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Tips for Teaching Kids about Personal Touch – Right or Wrong
Young children probably know the difference between a good touch (such as hugging) and a bad touch (like hitting.) But parents should be sure to teach their kids about another kind of bad touch — unwanted sexual touch.
According to materials from Kids Safety Council, as provided by FamilyHelpCenter.net, there are three important things children should know before parents begin teaching them about this particular type of bad touch:
- Children should know the correct names of their private body parts. Young children can find it hard to talk about sexual abuse simply because they don’t have the words to explain what happened. Be sure that your kids know the anatomical terms for their genitals, and that it is OK to talk about them.
- Teach kids that they are in charge of their bodies; they are the boss of who touches their body and how. Also, don’t force a child to give hugs or kisses to friends or relatives if they don’t want to. This will teach them that it’s completely fine to say no to touches from family members and other people they know.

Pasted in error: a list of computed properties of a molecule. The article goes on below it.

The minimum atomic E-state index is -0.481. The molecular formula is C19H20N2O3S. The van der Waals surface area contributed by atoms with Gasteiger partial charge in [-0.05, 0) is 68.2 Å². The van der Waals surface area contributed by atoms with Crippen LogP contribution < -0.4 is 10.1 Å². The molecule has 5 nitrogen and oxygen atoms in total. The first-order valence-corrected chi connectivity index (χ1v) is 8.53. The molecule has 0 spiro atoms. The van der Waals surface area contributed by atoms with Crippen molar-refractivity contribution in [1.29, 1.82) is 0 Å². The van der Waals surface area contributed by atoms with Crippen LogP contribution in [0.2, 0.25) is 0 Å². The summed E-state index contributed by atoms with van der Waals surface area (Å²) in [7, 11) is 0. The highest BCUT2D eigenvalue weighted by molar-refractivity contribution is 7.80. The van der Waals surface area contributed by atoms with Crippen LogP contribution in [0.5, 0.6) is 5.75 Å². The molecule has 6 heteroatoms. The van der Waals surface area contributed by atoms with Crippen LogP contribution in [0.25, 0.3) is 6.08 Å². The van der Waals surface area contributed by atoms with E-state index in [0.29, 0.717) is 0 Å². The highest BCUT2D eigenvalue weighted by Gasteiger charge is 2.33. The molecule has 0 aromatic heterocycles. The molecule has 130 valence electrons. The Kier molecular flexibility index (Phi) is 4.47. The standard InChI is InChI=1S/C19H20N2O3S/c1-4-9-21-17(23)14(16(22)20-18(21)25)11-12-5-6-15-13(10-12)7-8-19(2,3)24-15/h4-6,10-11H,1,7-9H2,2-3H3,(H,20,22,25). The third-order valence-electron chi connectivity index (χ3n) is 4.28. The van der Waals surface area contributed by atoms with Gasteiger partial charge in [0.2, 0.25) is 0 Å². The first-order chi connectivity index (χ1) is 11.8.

- Teach children that there are three types of touches, including:
- Safe touch: This can include hugging, an arm around the shoulder or a pat on the back. Removing a splinter — although painful — is also a safe touch, because it is trying to keep a child safe and healthy.
- Unsafe touch: This type of touch includes harmful actions, such as kicking, pushing or hitting.
- Unwanted touch: These touches might be safe, but a child doesn’t want them from a certain person or at a certain time. It’s OK to say “no” to an unwanted hug, for example.
Once kids have a good grasp of these three concepts, parents can begin to explain that there is another kind of unsafe touch that is not OK. People who are bigger or older should never touch their private areas, unless it is to clean them or keep them healthy. The “clean” aspect is for young children who might still need help with bathing, diapers changing or using the toilet, while the “healthy” aspect is for doctor’s appointments for a physical, or when a child receives a shot.
Although conversations about good and bad touch can be uncomfortable, they are extremely important for the safety of your children. Kids need to know what inappropriate sexual touch is, so they can identify it and feel comfortable enough to tell another adult to make the abuse stop.